Contractor Talk - Professional Construction and Remodeling Forum banner

1 - 13 of 13 Posts

·
Registered
Joined
·
110 Posts
Discussion Starter #1
I wonder why so many people's immediate reaction to Hardwood on concrete is NEVER?

Many Hardwood manufacturers are Allowing and providing a warranty for glueing down to concrete under the right conditions.

I recently laid Bamboo over concrete and wonder if/why others would shy from this given the following conditions.

* Calcium Chloride test ='d 5Lbs per 24 Hrs
* ABOVE grade and proper drainage (gutters) and sloping grade outside.
* House at normal temp and humidity for many months prior to install.
* Bosticks MVP used as moisture barrier
* Bosticks best used as an adhesive.
* Floor flat per install specs.

I expect no problems with this floor under normal conditions.

I am just curious b/c all to often I see/hear people immediatly say engineered only; and often this is best - but some really want 'real wood'.

Would it not be better to respond to people that glue downs are not advised for novices but Hardwoods can be installed under the PROPER conditions?

Just wanting to start a conversation b/c I see alot of people shy away from hardwood when in fact they could have their original choice installed worry free?

I think MVP and Taylor's Lock down are great new products allowing more options for flooring. Loc-Down advertises their 'sealer' will protect wood from concrete with a vapor emmision of 12# per 24 hours.

Just wondering what others think.....
 

·
Registered
Joined
·
10,471 Posts
I suppose that the best argument is that wood and concrete expand and contract at different rates. Over time, the cyclic rate is going to cause failure.
I would feel comfortable installing it with the following provisions.
The concrete is fully sealed, minimum 2 coats of sealer.
The humidity in the house is fully controlled.
The flooring is ricked in the home for at least a week prior to install.
Any and all warrantees are void if the home is opened for ventilation, power loss for more than 10 hrs. and a few other things.
Some things just don't work together due to thier physical properties, wood on concrete is one example. I can elaborate further.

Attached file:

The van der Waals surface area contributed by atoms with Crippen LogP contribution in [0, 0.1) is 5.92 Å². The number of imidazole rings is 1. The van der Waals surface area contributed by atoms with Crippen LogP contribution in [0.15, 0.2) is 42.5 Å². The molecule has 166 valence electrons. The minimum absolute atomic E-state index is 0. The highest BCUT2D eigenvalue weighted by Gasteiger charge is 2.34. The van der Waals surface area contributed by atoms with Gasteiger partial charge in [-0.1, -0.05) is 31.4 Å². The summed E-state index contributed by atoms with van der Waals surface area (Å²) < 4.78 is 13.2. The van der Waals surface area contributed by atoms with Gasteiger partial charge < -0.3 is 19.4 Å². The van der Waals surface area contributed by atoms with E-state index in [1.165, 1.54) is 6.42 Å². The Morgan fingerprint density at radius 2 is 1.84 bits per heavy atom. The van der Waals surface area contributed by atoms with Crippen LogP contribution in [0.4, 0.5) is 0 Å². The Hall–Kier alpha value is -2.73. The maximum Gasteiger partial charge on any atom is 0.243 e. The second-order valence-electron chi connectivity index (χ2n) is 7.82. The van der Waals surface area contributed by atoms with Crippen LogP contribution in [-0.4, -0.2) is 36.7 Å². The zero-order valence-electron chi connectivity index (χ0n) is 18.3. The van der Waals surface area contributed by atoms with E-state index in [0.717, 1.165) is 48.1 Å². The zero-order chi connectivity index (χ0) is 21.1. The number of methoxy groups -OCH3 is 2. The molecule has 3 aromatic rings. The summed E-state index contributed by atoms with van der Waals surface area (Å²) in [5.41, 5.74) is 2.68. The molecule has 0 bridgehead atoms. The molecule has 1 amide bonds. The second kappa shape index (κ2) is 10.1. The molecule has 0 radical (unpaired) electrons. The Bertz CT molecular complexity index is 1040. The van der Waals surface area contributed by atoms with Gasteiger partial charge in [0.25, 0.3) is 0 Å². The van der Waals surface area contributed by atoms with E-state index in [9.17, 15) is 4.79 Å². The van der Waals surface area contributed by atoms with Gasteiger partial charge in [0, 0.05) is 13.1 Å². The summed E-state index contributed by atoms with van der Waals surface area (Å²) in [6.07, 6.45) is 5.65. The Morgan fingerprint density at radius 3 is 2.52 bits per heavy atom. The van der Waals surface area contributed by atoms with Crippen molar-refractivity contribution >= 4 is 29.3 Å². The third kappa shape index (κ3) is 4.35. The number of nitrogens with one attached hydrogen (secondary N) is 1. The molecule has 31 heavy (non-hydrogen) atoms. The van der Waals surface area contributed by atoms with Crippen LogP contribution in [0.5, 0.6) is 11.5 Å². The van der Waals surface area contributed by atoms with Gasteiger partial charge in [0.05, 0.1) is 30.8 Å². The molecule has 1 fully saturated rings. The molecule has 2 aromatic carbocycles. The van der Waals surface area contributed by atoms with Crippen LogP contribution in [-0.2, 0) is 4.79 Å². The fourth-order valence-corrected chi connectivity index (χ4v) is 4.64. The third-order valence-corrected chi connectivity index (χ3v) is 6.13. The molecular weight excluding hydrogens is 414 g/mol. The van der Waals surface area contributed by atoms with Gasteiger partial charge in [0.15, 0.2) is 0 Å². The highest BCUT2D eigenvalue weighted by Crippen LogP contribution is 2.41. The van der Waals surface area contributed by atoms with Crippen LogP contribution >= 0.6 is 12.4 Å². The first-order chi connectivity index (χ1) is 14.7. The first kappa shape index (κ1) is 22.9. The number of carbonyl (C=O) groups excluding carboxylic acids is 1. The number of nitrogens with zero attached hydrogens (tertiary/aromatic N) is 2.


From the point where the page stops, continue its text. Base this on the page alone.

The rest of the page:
·
Custom Builder
Joined
·
4,406 Posts
I had a fella put down plastic over the concrete, running it up the walls behind the baseboard, then 1/4 foam board, then floating hardwood. This was way back around 90 or 91.

I wasn't real sure about the method but my installer insisted. It turned into a nice install and the floor didn't get real cold, and it was very cold outside a day or two after install.

My brother ran into the customer last year and they talked awhile, I guess all is well, If he had any sort of product failure I'm sure he would have told Joey.

Bob
 

·
Flooring Guru
Joined
·
2,794 Posts
I will only float hardwood over concrete.
as long as a moisture barrier is installed and a moisture test is done.
 

·
Registered
Joined
·
110 Posts
Discussion Starter #5
Teetorbilt said:
I suppose that the best argument is that wood and concrete expand and contract at different rates. Over time, the cyclic rate is going to cause failure.
I would feel comfortable installing it with the following provisions.
The concrete is fully sealed, minimum 2 coats of sealer.
The humidity in the house is fully controlled.
The flooring is ricked in the home for at least a week prior to install.
Any and all warrantees are void if the home is opened for ventilation, power loss for more than 10 hrs. and a few other things.
Some things just don't work together due to thier physical properties, wood on concrete is one example. I can elaborate further.